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Long-term clinical course and progression of lymphangioleiomyomatosis in a single lung transplant referral centre in Korea

 Shihwan Chang  ;  Ji Soo Choi  ;  Ah Young Leem  ;  Su Hwan Lee  ;  Sang Hoon Lee  ;  Song Yee Kim  ;  Kyung Soo Chung  ;  Ji Ye Jung  ;  Young Ae Kang  ;  Young Sam Kim  ;  Jin Gu Lee  ;  Hyo Chae Paik  ;  Hyo Sup Shim  ;  Eun Hye Lee  ;  Moo Suk Park 
 SCIENTIFIC REPORTS, Vol.12(1) : 8260, 2022-05 
Journal Title
Issue Date
Forced Expiratory Volume ; Humans ; Lung Neoplasms* / drug therapy ; Lung Transplantation* ; Lymphangioleiomyomatosis* / drug therapy ; Lymphangioleiomyomatosis* / surgery ; Referral and Consultation ; Retrospective Studies ; Sirolimus / therapeutic use
We aimed to describe the clinical features of lymphangioleiomyomatosis (LAM) in Korean patients and identify factors associated with progressive disease (PD). Clinical features of 54 patients with definite or probable LAM from 2005 to 2018 were retrospectively analysed. Common features were pneumothorax (66.7%) and abdominal lymphadenopathy (50.0%). Twenty-three (42.6%) patients were initially treated with mechanistic target of rapamycin (mTOR) inhibitors. Lung transplantation (LT) was performed in 13 (24.1%) patients. Grouped based on the annual decline in forced expiratory volume in 1 s (FEV1) from baseline and LT, 36 (66.7%) patients exhibited stable disease (SD). All six deaths (11.1%) occurred in PD. Proportion of SD was higher in those treated initially with mTOR inhibitors than in those under observation (p = 0.043). Univariate analysis revealed sirolimus use, and baseline forced vital capacity, FEV1, and diffusing capacity of the lungs for carbon monoxide are associated with PD. Multivariate analysis showed that only sirolimus use (odds ratio 0.141, 95% confidence interval 0.021-0.949, p = 0.044) reduced PD. Kaplan-Meier analysis estimates overall survival of 92.0% and 74.7% at 5 and 10 years, respectively. A considerable proportion of LAM patients remain clinically stable without treatment. LT is an increasingly viable option for patients with severe lung function decline.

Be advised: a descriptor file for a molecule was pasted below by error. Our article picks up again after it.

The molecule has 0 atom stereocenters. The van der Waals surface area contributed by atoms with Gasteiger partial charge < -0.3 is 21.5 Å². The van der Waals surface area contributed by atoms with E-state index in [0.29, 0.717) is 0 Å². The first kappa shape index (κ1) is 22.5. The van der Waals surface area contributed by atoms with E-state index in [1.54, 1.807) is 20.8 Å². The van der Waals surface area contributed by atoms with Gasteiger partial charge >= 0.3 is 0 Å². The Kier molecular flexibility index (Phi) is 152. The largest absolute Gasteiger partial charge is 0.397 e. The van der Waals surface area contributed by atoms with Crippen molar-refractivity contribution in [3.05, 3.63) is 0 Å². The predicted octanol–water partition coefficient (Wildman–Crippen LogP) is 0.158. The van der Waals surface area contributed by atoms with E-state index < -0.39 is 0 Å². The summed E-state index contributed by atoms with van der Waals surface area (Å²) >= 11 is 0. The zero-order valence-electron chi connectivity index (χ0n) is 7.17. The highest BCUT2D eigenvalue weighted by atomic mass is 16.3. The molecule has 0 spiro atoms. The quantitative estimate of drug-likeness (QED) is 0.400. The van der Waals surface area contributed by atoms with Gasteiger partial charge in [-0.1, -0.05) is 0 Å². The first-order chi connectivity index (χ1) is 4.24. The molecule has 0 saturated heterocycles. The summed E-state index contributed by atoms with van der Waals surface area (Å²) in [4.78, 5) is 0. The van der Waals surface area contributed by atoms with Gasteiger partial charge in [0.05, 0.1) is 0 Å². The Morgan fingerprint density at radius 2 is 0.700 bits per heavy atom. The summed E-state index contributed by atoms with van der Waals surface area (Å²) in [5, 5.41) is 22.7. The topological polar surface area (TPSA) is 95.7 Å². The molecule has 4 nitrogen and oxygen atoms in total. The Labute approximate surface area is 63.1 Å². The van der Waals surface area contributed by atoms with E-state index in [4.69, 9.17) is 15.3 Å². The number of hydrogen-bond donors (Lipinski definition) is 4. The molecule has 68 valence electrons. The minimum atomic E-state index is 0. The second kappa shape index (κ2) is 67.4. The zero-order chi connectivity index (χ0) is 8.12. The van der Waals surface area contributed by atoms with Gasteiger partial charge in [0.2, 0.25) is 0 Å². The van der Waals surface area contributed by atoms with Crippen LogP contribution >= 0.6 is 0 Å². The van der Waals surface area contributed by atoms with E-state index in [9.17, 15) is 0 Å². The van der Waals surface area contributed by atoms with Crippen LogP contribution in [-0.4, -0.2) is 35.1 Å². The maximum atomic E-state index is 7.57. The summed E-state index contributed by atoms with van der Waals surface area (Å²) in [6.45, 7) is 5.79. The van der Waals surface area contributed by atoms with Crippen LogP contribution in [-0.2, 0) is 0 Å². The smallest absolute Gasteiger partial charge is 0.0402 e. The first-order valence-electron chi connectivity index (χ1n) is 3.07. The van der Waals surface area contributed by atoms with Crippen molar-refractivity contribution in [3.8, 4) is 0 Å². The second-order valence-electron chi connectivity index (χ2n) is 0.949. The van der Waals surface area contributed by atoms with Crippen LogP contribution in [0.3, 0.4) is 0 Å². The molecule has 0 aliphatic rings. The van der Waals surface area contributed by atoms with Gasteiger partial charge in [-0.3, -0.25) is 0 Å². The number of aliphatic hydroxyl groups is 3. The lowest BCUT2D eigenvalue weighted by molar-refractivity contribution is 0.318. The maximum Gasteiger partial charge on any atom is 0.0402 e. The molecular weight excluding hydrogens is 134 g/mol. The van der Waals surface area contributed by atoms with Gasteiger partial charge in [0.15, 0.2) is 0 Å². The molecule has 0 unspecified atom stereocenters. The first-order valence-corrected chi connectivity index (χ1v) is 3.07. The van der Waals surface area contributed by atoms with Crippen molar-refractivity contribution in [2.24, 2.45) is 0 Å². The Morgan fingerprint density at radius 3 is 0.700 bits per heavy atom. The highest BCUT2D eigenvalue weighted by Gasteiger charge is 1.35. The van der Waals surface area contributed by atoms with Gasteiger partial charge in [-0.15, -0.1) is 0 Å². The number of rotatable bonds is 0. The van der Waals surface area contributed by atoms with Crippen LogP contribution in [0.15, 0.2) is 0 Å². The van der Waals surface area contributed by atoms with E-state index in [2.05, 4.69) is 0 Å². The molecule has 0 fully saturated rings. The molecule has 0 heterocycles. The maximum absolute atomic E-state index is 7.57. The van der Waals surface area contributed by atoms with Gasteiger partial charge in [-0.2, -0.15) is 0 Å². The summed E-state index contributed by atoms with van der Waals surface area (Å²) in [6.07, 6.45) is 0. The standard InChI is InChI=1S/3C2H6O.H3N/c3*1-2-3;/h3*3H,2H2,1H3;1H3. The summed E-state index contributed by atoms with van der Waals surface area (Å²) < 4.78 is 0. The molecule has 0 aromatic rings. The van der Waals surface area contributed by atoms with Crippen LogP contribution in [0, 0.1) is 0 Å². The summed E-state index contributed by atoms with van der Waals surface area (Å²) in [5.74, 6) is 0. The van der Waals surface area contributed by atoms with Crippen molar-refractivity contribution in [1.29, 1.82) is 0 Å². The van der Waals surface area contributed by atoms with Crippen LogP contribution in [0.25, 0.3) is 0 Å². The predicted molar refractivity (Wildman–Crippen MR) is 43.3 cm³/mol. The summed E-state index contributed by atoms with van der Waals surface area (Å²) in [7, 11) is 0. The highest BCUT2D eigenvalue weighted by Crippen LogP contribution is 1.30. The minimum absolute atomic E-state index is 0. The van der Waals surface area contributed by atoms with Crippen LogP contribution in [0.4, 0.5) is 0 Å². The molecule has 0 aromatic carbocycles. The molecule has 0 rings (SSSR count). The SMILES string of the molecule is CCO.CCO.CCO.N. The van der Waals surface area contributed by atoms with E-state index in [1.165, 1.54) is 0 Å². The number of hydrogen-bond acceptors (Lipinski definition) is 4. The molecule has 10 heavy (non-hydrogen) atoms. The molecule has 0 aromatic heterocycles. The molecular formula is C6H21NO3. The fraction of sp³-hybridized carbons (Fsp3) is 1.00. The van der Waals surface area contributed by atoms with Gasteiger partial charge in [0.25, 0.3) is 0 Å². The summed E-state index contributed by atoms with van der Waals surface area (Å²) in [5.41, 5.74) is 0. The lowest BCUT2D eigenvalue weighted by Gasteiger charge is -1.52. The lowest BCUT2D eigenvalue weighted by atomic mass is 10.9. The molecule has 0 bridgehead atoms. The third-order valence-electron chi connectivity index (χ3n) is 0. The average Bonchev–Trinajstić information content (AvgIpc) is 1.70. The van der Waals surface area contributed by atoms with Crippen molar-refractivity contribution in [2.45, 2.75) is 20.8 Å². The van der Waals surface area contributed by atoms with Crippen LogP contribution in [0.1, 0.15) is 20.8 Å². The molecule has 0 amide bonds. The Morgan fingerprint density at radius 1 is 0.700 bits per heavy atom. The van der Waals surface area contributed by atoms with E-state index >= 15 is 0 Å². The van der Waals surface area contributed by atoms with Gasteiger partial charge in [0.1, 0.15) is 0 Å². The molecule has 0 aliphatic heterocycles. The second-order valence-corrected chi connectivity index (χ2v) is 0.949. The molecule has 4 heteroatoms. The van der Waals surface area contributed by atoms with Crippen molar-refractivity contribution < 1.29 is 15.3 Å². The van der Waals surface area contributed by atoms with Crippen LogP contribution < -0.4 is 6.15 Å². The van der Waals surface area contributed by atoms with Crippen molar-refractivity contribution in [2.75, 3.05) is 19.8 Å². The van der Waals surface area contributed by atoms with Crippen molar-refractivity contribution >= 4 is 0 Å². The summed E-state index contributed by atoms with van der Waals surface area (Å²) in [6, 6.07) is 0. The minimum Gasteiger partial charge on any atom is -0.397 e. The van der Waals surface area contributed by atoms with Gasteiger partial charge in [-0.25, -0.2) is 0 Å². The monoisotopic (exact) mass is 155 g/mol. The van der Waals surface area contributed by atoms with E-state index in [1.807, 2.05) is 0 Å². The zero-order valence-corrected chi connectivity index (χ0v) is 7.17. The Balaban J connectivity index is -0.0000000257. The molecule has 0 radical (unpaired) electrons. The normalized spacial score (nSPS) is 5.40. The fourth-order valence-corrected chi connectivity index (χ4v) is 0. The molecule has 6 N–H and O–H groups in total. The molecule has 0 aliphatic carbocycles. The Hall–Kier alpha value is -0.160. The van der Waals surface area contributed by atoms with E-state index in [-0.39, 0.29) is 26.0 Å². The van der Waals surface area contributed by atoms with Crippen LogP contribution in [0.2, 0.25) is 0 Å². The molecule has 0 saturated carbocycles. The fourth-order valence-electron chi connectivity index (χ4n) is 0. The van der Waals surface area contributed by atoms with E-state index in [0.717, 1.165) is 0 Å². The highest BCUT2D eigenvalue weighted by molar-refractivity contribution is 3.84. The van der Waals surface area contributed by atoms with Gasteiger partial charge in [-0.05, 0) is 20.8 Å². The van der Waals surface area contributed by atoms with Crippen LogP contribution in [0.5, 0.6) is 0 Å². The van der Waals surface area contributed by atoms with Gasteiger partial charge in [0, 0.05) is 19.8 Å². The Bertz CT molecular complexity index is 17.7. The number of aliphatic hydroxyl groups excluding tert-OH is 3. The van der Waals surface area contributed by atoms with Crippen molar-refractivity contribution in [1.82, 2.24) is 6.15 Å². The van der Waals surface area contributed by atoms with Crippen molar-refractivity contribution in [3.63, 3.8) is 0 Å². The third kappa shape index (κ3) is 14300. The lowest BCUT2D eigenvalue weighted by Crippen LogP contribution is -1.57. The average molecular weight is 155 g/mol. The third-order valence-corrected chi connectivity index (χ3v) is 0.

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Appears in Collections:
1. College of Medicine (의과대학) > Dept. of Internal Medicine (내과학교실) > 1. Journal Papers
1. College of Medicine (의과대학) > Dept. of Pathology (병리학교실) > 1. Journal Papers
1. College of Medicine (의과대학) > Dept. of Thoracic and Cardiovascular Surgery (흉부외과학교실) > 1. Journal Papers
Yonsei Authors
Kang, Young Ae(강영애) ORCID logo https://orcid.org/0000-0002-7783-5271
Kim, Song Yee(김송이) ORCID logo https://orcid.org/0000-0001-8627-486X
Kim, Young Sam(김영삼) ORCID logo https://orcid.org/0000-0001-9656-8482
Park, Moo Suk(박무석) ORCID logo https://orcid.org/0000-0003-0820-7615
Paik, Hyo Chae(백효채) ORCID logo https://orcid.org/0000-0001-9309-8235
Shim, Hyo Sup(심효섭) ORCID logo https://orcid.org/0000-0002-5718-3624
Lee, Sang Hoon(이상훈) ORCID logo https://orcid.org/0000-0002-7706-5318
Lee, Su Hwan(이수환) ORCID logo https://orcid.org/0000-0002-3487-2574
Lee, Eun Hye(이은혜) ORCID logo https://orcid.org/0000-0003-2570-3442
Lee, Jin Gu(이진구)
Leem, Ah Young(임아영) ORCID logo https://orcid.org/0000-0001-5165-3704
Jung, Kyung Soo(정경수) ORCID logo https://orcid.org/0000-0003-1604-8730
Jung, Ji Ye(정지예) ORCID logo https://orcid.org/0000-0003-1589-4142
Choi, Ji Soo(최지수) ORCID logo https://orcid.org/0000-0003-2716-6775
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